Cash Payment Journals
A cash payment journal, or a cash disbursement journal, records the payments made by the company from the cash account. For example, if the business pays for insurance or gas in cash as part of the business, rather than credit, the cash payment journal will record this information.
The information recorded with this type of entry will include:
- The name of the creditor
- The total cash paid
- Any check numbers
- Any tax paid
Cash Receipts Journals
The cash receipts journal will record all the cash that customers have paid toward the business. For example, if you own a store and have customers pay for some items in cash, that information will be included in this journal.
The entries for the cash receipts journals will include information like:
- The date
- The account credited
- The amount of cash paid
- If the customer received any discount for paying cash
- The cost of the goods or inventory
The general journal will include entries that don't fit into the specialty journal entries. For example, if the business earns money through interest in an investment, that information will go into the general journal. Similarly, if there is depreciation on assets, that will also go into the general journal.
The information contained in these entries will include:
- The amount of the credit or debit
- The accounts being credited or debited
- The date
- A description of what occurred to warrant the entry
What Is an Example of a Journal of Accounting?
Adjusting entries related to the debits and credits of a particular transaction requires understanding how the different accounts relate to each other. For any bookkeeper, keeping track of the different accounting journals digitally can make the entire process simpler and more straightforward.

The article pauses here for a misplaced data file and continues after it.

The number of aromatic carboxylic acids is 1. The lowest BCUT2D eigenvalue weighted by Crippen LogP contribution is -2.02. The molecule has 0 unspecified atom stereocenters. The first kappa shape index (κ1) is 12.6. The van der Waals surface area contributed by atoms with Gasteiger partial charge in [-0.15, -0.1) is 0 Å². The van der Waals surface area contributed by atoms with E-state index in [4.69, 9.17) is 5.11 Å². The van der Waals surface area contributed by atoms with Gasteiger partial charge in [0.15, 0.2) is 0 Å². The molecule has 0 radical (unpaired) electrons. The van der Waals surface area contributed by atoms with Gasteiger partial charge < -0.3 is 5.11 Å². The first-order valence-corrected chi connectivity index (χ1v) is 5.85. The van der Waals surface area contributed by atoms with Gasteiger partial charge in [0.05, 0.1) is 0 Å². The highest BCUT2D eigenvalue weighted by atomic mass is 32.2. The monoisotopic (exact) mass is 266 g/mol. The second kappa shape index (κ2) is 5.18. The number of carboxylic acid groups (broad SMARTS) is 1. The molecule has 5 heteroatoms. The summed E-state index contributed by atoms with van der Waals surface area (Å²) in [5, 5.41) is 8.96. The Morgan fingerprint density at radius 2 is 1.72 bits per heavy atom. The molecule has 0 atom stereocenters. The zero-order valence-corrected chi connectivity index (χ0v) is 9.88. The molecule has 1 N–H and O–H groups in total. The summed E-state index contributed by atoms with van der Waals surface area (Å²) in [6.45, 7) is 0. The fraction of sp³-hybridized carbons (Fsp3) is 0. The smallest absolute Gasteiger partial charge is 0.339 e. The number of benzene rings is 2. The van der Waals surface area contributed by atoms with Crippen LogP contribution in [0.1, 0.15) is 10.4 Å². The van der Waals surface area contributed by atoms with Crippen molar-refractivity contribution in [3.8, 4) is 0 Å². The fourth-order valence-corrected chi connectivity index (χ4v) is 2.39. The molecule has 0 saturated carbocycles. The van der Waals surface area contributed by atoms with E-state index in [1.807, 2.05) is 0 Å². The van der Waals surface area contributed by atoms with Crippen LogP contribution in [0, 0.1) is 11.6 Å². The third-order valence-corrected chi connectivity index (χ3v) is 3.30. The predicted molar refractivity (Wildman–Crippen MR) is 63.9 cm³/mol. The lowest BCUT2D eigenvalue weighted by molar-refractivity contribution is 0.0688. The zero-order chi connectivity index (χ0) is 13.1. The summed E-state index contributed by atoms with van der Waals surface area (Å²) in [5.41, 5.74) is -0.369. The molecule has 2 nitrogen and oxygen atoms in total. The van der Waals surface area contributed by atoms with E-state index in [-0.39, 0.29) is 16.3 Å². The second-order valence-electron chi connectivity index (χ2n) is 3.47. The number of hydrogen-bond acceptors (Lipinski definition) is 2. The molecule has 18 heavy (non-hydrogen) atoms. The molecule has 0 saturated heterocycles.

For example, consider an electrician who needs to purchase some tools for their business. They spend $2,000 on the new tools and equipment. Businesses that use double-entry bookkeeping will actually need to enter this transaction twice.
First, since our electrician increased the value of his technical assets by $2,000, he needs to credit this account. He also spent $2,000, which means that a $2,000 debit will need to go into his purchase journal.
However, not all businesses like to use the double-entry accounting system. Small businesses can often use a single-entry accounting system. This system uses the journal to record financial transactions in chronological order.
For example, if a small retailer makes a sale of $500 in cash, they will enter this information in their cash receipts book and note the account being credited.
Let Skynova Help You Manage Your Small Business Bookkeeping
For small business owners who don't have a background as a certified public accountant (CPA), corporate accounting can sound confusing at times. However, keeping track of financial statements and cash flow is critical to keeping the business moving forward. It allows the business's accounts to easily go through auditing, ensures you stay on top of your business taxes, and helps you confidently see the performance of your business.
Those who don't have training in accounting will find the accounting software available from Skynova extremely helpful. Business owners can also take advantage of a variety of templates and software products. The better you understand the finances involved in running your business, the easier you'll find it to keep your business moving forward.
Notice to the Reader
The content within this article is meant to be used as general guidelines and may not apply to your specific situation. Always consult with a professional accountant for specific advice regarding bookkeeping best practices.